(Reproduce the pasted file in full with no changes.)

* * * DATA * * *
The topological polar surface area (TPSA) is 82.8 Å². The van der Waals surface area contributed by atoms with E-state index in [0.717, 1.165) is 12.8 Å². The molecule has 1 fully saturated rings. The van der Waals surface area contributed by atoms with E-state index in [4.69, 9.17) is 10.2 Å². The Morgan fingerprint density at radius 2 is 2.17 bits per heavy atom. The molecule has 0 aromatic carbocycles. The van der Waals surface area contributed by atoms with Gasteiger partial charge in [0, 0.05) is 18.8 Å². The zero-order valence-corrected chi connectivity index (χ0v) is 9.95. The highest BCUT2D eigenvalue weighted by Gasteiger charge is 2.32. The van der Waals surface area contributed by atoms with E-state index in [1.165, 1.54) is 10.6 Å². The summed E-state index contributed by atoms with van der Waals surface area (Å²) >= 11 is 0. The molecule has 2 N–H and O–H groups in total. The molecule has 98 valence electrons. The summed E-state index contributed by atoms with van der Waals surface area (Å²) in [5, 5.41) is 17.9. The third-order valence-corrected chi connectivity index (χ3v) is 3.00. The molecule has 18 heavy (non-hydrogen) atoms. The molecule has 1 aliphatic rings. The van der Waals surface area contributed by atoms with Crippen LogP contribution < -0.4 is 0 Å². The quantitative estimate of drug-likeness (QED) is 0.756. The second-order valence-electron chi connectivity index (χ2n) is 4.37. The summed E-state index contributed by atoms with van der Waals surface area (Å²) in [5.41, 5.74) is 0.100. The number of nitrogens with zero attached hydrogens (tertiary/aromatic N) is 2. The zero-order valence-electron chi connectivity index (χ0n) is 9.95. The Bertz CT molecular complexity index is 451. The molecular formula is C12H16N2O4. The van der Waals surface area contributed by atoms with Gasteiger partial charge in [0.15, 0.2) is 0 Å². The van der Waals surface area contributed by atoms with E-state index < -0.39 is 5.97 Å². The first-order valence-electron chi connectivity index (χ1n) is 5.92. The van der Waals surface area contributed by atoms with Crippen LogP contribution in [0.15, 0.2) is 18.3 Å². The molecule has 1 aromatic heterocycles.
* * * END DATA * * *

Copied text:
The topological polar surface area (TPSA) is 82.8 Å². The van der Waals surface area contributed by atoms with E-state index in [0.717, 1.165) is 12.8 Å². The molecule has 1 fully saturated rings. The van der Waals surface area contributed by atoms with E-state index in [4.69, 9.17) is 10.2 Å². The Morgan fingerprint density at radius 2 is 2.17 bits per heavy atom. The molecule has 0 aromatic carbocycles. The van der Waals surface area contributed by atoms with Gasteiger partial charge in [0, 0.05) is 18.8 Å². The zero-order valence-corrected chi connectivity index (χ0v) is 9.95. The highest BCUT2D eigenvalue weighted by Gasteiger charge is 2.32. The van der Waals surface area contributed by atoms with E-state index in [1.165, 1.54) is 10.6 Å². The summed E-state index contributed by atoms with van der Waals surface area (Å²) >= 11 is 0. The molecule has 2 N–H and O–H groups in total. The molecule has 98 valence electrons. The summed E-state index contributed by atoms with van der Waals surface area (Å²) in [5, 5.41) is 17.9. The third-order valence-corrected chi connectivity index (χ3v) is 3.00. The molecule has 18 heavy (non-hydrogen) atoms. The molecule has 1 aliphatic rings. The van der Waals surface area contributed by atoms with Crippen LogP contribution < -0.4 is 0 Å². The quantitative estimate of drug-likeness (QED) is 0.756. The second-order valence-electron chi connectivity index (χ2n) is 4.37. The summed E-state index contributed by atoms with van der Waals surface area (Å²) in [5.41, 5.74) is 0.100. The number of nitrogens with zero attached hydrogens (tertiary/aromatic N) is 2. The zero-order valence-electron chi connectivity index (χ0n) is 9.95. The Bertz CT molecular complexity index is 451. The molecular formula is C12H16N2O4. The van der Waals surface area contributed by atoms with Gasteiger partial charge in [0.15, 0.2) is 0 Å². The van der Waals surface area contributed by atoms with E-state index < -0.39 is 5.97 Å². The first-order valence-electron chi connectivity index (χ1n) is 5.92. The van der Waals surface area contributed by atoms with Crippen LogP contribution in [0.15, 0.2) is 18.3 Å². The molecule has 1 aromatic heterocycles.